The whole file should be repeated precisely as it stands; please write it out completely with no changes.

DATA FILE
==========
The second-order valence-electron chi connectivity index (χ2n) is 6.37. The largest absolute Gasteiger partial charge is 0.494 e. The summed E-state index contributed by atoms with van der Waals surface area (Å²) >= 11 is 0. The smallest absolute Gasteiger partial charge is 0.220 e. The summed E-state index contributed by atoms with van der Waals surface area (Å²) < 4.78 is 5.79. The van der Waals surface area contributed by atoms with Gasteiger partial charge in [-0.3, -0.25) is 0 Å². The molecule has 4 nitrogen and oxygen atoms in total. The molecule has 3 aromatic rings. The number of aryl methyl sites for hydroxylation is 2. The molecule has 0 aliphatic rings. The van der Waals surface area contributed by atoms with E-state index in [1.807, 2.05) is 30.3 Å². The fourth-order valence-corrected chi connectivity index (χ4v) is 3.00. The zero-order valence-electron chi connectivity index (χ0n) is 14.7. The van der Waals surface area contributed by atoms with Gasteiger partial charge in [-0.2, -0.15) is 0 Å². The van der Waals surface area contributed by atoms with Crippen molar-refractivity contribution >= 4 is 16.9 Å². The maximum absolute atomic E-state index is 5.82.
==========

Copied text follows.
The second-order valence-electron chi connectivity index (χ2n) is 6.37. The largest absolute Gasteiger partial charge is 0.494 e. The summed E-state index contributed by atoms with van der Waals surface area (Å²) >= 11 is 0. The smallest absolute Gasteiger partial charge is 0.220 e. The summed E-state index contributed by atoms with van der Waals surface area (Å²) < 4.78 is 5.79. The van der Waals surface area contributed by atoms with Gasteiger partial charge in [-0.3, -0.25) is 0 Å². The molecule has 4 nitrogen and oxygen atoms in total. The molecule has 3 aromatic rings. The number of aryl methyl sites for hydroxylation is 2. The molecule has 0 aliphatic rings. The van der Waals surface area contributed by atoms with E-state index in [1.807, 2.05) is 30.3 Å². The fourth-order valence-corrected chi connectivity index (χ4v) is 3.00. The zero-order valence-electron chi connectivity index (χ0n) is 14.7. The van der Waals surface area contributed by atoms with Gasteiger partial charge in [-0.2, -0.15) is 0 Å². The van der Waals surface area contributed by atoms with Crippen molar-refractivity contribution >= 4 is 16.9 Å². The maximum absolute atomic E-state index is 5.82.